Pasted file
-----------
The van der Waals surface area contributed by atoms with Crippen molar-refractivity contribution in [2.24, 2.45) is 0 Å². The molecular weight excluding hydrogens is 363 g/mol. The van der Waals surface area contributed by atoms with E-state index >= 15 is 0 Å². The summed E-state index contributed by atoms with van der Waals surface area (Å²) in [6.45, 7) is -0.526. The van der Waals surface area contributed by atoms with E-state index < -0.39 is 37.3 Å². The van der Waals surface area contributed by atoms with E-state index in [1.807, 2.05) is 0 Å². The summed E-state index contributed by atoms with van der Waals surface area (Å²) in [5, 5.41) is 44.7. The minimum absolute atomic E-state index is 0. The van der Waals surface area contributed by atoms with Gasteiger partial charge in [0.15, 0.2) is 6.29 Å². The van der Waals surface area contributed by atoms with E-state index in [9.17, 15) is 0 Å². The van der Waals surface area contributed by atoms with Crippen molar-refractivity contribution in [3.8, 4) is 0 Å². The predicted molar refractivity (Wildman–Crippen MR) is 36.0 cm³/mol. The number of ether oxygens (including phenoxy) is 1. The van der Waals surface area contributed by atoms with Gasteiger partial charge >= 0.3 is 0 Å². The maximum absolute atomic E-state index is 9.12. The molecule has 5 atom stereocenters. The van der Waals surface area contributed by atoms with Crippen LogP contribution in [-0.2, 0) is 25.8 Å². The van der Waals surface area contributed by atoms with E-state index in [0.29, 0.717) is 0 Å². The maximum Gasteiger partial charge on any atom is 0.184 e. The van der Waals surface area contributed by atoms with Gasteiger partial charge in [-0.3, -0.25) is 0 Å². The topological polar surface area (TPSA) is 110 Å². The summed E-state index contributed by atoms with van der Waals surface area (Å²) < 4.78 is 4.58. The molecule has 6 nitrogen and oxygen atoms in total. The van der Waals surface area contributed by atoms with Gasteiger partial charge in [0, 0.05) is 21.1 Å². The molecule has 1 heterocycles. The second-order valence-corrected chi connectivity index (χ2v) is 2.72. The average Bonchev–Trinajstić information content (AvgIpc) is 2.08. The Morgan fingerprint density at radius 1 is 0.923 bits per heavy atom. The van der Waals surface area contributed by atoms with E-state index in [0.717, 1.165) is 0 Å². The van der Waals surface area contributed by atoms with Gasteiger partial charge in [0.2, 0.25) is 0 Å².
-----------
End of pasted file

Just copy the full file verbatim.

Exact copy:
The van der Waals surface area contributed by atoms with Crippen molar-refractivity contribution in [2.24, 2.45) is 0 Å². The molecular weight excluding hydrogens is 363 g/mol. The van der Waals surface area contributed by atoms with E-state index >= 15 is 0 Å². The summed E-state index contributed by atoms with van der Waals surface area (Å²) in [6.45, 7) is -0.526. The van der Waals surface area contributed by atoms with E-state index < -0.39 is 37.3 Å². The van der Waals surface area contributed by atoms with E-state index in [1.807, 2.05) is 0 Å². The summed E-state index contributed by atoms with van der Waals surface area (Å²) in [5, 5.41) is 44.7. The minimum absolute atomic E-state index is 0. The van der Waals surface area contributed by atoms with Gasteiger partial charge in [0.15, 0.2) is 6.29 Å². The van der Waals surface area contributed by atoms with E-state index in [9.17, 15) is 0 Å². The van der Waals surface area contributed by atoms with Crippen molar-refractivity contribution in [3.8, 4) is 0 Å². The predicted molar refractivity (Wildman–Crippen MR) is 36.0 cm³/mol. The number of ether oxygens (including phenoxy) is 1. The van der Waals surface area contributed by atoms with Gasteiger partial charge >= 0.3 is 0 Å². The maximum absolute atomic E-state index is 9.12. The molecule has 5 atom stereocenters. The van der Waals surface area contributed by atoms with Crippen LogP contribution in [-0.2, 0) is 25.8 Å². The van der Waals surface area contributed by atoms with E-state index in [0.29, 0.717) is 0 Å². The maximum Gasteiger partial charge on any atom is 0.184 e. The van der Waals surface area contributed by atoms with Gasteiger partial charge in [-0.3, -0.25) is 0 Å². The topological polar surface area (TPSA) is 110 Å². The summed E-state index contributed by atoms with van der Waals surface area (Å²) < 4.78 is 4.58. The molecule has 6 nitrogen and oxygen atoms in total. The van der Waals surface area contributed by atoms with Gasteiger partial charge in [0, 0.05) is 21.1 Å². The molecule has 1 heterocycles. The second-order valence-corrected chi connectivity index (χ2v) is 2.72. The average Bonchev–Trinajstić information content (AvgIpc) is 2.08. The Morgan fingerprint density at radius 1 is 0.923 bits per heavy atom. The van der Waals surface area contributed by atoms with E-state index in [0.717, 1.165) is 0 Å². The van der Waals surface area contributed by atoms with Gasteiger partial charge in [0.2, 0.25) is 0 Å².